malice. In particular, I doubted very much that St. Simon was gay, though I wasn't so sure about Drake. Professor St. Simon had lied about
touching the body. If he had touched the body, he would almost certainly have said something about how stiff it was. As for Professor
Pussey, I was sure that she had been much closer to the crime than she let on. One thing a reporter learns very quickly: everybody lies.
I had a pretty good idea, now, of what had happened that night. What I didn't know, as the old limerick has it, was "who did what, with
what, and to whom." Actually, I know the "with what" — with an ordinary kitchen knife.
The easy way to find out "who done it" would be to search the three rooms, and find out who had wet clothes hanging up to dry. But the
Amsterdam authorities take personal rights very seriously, and there was no way the police were going to get a search warrant for all three
rooms. They might get a warrant to search one of the rooms, if they could give a good reason to suspect one of the three. But the point
was moot. Evidence like wet clothes never holds up in court. What was needed was a confession.
In my experience, most criminals are actually eager to talk about their crimes, if you give them half a chance. So, the next day I stopped by
the student housing where the three professors were staying, the scene of the murder. The police had no reason to charge any one of the
three with a crime, and the custom of holding someone "on suspicion" is unknown over here.
Only Professor St. Simon was in. I asked if I could interview him for my newspaper.
"Why don't you come down to the kitchenette. These rooms are so tiny, there's no place for two people to sit."
We went down the deserted hall, and sat on either side of a small, square table.
"I believe there's some coffee," St. Simon said.
"You want to ask me about the murder, about Professor Campbell."
"What I was hoping for was a confession." That got a reaction! I pressed on. As I described the events of the night before last, I watched
his face, to see if I was on the right track. "You and Professor Pussey were lovers." He didn't deny it. "At the café, all four of you got
"It's legal in Amsterdam."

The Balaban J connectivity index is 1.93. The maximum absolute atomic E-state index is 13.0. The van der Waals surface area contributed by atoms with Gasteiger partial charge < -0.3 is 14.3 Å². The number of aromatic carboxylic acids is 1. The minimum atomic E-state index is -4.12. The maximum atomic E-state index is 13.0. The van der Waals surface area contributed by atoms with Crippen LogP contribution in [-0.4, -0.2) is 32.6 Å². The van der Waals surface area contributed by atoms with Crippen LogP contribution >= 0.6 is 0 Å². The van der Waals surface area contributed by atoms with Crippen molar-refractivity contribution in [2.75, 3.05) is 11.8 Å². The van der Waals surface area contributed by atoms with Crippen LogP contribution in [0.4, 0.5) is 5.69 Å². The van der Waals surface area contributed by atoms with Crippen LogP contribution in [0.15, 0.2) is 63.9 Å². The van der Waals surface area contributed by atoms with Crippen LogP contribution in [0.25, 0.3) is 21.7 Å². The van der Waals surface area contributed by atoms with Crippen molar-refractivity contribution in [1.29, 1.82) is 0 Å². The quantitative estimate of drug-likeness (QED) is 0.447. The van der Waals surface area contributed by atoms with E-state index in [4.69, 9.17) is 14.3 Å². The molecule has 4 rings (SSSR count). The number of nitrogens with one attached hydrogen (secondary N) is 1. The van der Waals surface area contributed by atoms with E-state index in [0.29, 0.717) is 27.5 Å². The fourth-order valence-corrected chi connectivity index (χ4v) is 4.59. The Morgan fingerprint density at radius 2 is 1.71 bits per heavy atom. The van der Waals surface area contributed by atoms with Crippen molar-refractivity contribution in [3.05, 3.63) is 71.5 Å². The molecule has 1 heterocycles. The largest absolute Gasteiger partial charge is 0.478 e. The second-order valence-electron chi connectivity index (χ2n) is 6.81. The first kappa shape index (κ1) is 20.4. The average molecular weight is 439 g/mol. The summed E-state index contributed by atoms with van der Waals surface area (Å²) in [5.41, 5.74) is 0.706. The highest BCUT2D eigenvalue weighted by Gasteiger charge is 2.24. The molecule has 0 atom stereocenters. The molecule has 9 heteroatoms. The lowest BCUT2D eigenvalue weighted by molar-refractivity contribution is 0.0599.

"I know. You were sleepy. You went right to bed. But you didn't sleep all night. What time was it when you woke up?"
The professor and I were watching each other closely now, and I felt a heightened sense of awareness. I was experiencing the effects of a
drug considerably more powerful than marijuana — it's called adrenalin.
He spoke slowly, as if he were thinking and talking at the same time. "It was about one. I needed to go to the bathroom."
I did not say anything.
"They were in the shower together. Neither was facing me. Tom was...behind." He closed his eyes, and his noble old face took on a look
of infinite sadness, as he relived that night. "I backed quietly out of the bathroom. My first thought was that I might get a cup of coffee. I
was rummaging through this drawer..." He stood up. He turned away from me, and opened one of the kitchen drawers. "I found this. Or, I
suppose, a knife very like this. The police must still have the actual...murder weapon." It was hard for him to say the last two words. He
looked like he was going to cry. But there was no mistaking the fact that he was pointing the knife at me.
He was much older than I am, but also taller, and he was standing while I was still sitting down. I put up my hands, at about the level of my
chest, palms out, and kept my voice very low and very calm. "Professor St. Simon. Professor St. Simon." It took a moment for his eyes to
meet mine. "What you did is perfectly understandable. It was a crime of passion. It was not premeditated murder. The worst you face, for
what you've done up to now, is a six year sentence, out in three. Considering your age, and the fact that you're not a threat to society...
Professor St. Simon, I'm not here to judge you. I'm here to tell your story to the world. Whatever happens next is going to be on the front
page of the International Herald Tribune tomorrow. You decide how you want that story to read."
He put down the knife. I tried not to let my relief show in my face. I took a deep breath, held it, then slowly let it out. I took out my notepad
and pen and looked Professor St. Simon in the eye. He sat down and began to talk.
* * *
So, philosophers do murder people after all. Not, of course, in their role as philosopher, nor for philosophical reasons. They kill for the old,
old reasons that other human beings kill for — greed, revenge, jealousy. In this case, it was jealousy. When he saw his lover getting
it on with Professor Drake in the shower, Professor St. Simon had lost control. "Who'd a thunk it?" as my mother would have said. Or, as
Shakespeare put it, "There are more things in heaven and earth, Horatio, than are dreamt of in your philosophy."
Rick Norwood is a writer, editor, and mathematician. His stories and articles have appeared in The Sciences,
The Wilson Quarterly, and The Magazine of Fantasy and Science Fiction. He is the editor of Comics Revue,
which reprints classic comic strips, and he reviews movies and television for www.sfsite.com.
He teaches math at East Tennessee State University.
Copyright © 2012 Rick Norwood. All rights reserved. Reproduction in whole or in part in any